Total construction starts surged 48% in July to a seasonally adjusted annual rate of $1.36 trillion thanks to the start of three large manufacturing plants and two LNG export facilities, the Dodge Construction Network reports.

Even without the five major construction starts, the Dodge Construction Network says that construction starts would still have increased by 7%. Overall, nonresidential building starts rose 79% in July while residential building starts decreased by 8%.

“Mega-projects aside, construction continues to improve despite the pressure created by higher interest rates and labor scarcity,” says Richard Branch, chief economist for Dodge Construction Network. “Combined with the strong labor market, this is another indicator that the U.S. is not currently in a recession. However, the Federal Reserve will continue to aggressively raise interest rates until they feel that inflation is under control. This will create mounting pressure on building activity and potentially lead to a slowdown in construction starts by year-end.”

Year-to-date, total construction was 11% higher in the first seven months of 2022 compared to the same period of 2021. Nonresidential building starts rose 22% over the year, residential starts were 1% higher and nonbuilding starts were up 16%.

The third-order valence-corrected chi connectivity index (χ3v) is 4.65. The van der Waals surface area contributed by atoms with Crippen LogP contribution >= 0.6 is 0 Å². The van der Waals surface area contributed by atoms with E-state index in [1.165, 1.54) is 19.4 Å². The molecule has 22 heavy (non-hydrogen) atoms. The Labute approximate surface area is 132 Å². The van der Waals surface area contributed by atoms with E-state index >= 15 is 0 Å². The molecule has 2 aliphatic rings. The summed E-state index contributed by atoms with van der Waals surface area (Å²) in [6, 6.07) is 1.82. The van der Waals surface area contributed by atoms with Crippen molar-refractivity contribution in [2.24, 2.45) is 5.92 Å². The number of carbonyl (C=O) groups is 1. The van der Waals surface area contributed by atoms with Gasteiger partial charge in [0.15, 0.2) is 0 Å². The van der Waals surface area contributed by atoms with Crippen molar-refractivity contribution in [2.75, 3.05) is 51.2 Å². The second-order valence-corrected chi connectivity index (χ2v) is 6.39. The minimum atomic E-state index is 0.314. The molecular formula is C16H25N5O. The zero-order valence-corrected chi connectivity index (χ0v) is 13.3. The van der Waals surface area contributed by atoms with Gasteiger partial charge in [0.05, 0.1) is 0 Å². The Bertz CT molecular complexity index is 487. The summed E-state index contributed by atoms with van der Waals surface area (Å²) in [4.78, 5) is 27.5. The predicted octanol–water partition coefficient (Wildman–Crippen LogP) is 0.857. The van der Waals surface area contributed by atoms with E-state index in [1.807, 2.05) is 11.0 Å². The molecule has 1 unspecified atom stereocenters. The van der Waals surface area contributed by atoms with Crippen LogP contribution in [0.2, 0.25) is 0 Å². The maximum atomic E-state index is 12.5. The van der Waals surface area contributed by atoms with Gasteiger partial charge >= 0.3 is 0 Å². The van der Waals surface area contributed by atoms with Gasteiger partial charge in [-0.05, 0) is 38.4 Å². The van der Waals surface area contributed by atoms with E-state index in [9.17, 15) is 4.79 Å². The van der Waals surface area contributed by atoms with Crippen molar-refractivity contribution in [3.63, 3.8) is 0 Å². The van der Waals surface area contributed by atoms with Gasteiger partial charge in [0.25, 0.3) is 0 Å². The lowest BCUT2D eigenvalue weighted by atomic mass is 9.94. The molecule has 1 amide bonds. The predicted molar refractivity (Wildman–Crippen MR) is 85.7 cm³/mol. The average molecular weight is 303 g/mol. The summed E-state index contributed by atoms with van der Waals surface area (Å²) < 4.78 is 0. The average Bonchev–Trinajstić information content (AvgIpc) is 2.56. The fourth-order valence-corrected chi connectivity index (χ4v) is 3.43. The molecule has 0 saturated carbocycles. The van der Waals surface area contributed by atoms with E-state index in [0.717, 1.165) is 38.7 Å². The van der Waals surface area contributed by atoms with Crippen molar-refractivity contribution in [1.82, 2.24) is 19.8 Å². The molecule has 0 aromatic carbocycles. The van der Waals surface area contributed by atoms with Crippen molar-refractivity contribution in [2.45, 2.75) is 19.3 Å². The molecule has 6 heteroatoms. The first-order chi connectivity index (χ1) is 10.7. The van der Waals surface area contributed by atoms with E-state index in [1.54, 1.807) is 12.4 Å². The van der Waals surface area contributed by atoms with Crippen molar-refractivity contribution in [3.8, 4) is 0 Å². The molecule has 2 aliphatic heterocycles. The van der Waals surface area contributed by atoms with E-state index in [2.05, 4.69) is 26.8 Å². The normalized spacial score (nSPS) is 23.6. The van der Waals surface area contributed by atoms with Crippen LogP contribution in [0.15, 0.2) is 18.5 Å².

Nonresidential building starts rose 79% in July to a seasonally adjusted annual rate of $530.5 billion. This is due to four projects that broke ground that together total $17.9 billion. Even without these projects, nonresidential building starts would have increased by 16%. Additionally, institutional starts rose 28% during the month due to a solid gain for healthcare starts, while commercial starts lost 11%.

The largest nonresidential building projects to break ground in July were the $10 billion Intel Semiconductor plant in Jersey Township, Ohio, the $2.9 billion BlueOval SK Battery Park Ford plant in Glendale, Ky., and the $2.8 billion BlueOval City manufacturing campus in Stanton, Tenn.

Residential building starts fell 8% in July to a seasonally adjusted annual rate of $391.9 billion. Single-family starts lost 9% and multifamily starts shrunk by 5%. However, residential starts were 1% higher than that of the same timeframe in 2021.

The largest multifamily structures to break ground in July were the $680 million first phase of the OneJournal Square building in Jersey City, N.J., the $380 million 90Ninety mixed-use building in Jamaica, N.Y., and the $325 million Domino Sugar Factory redevelopment in Brooklyn, N.Y.